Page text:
Civil War Onset and the 'Third Debate'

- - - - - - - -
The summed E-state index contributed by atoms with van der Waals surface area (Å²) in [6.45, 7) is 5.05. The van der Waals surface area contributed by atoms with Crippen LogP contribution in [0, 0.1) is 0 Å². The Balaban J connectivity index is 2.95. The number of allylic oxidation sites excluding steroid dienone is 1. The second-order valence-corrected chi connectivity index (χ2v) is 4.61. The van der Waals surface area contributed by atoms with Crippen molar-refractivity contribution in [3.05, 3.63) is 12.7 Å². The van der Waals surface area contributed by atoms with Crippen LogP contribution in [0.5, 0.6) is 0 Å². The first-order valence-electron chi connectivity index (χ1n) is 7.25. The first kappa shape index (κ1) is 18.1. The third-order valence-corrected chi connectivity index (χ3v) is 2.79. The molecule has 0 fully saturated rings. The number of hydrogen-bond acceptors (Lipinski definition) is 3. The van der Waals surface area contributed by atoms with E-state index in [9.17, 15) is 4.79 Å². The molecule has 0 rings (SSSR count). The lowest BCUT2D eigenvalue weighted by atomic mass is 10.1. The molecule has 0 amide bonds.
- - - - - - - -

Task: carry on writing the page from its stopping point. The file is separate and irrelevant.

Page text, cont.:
Scientific Essay from the year 2010 in the subject Politics - Political Theory and the History of Ideas Journal, grade: 90%, Dublin City University, course: International Relations, language: English, abstract: Civil War Onset and the 'Third Debate': a Positivist versus Post-Positivist Approach According to Yosef Lapid (1989: 236), International Relations, by the end of the 1980's was 'in the midst of a third discipline-defining debate', between positivism and post-positivism. Scholars studying the phenomenon of civil war and its causes seem to have been largely exempt from this debate. There are two discernible reasons for this. First, the study of civil war has long been marginalized by the dominant theoretical paradigm of Realism within security studies, which does not concern itself with war, within the intrastate system. This is surprising, since from the start of the millennium, intrastate conflict has been far more prevalent than interstate conflict. Second, within the academic field of civil war onset, which this paper focuses on specifically, the theoretical approach is primarily positivist. Most literature on the subject of civil war, focuses around the so called 'greed-grievance debate, and though the latter does usually focus on identity, it remains essentially positivist. This however, does not mean that the 'Third Debate' does not apply to the academic field of civil war onset as this paper will show. This paper analyses two journal articles, one positivist: Greed and Grievance in Civil War (2004) by Paul Collier and Anke Hoeffler, and one post-positivist: The Construction of Grievance: Natural Resources and Identity in a Separatist Conflict (2007) by Edward Aspinall. Using these articles, this paper will compare and evaluate their research approaches, their worth and effectiveness in addressing the subject and research question and their contribution to knowledge. Finally this paper will give some recommendations as to future areas of inquiry.
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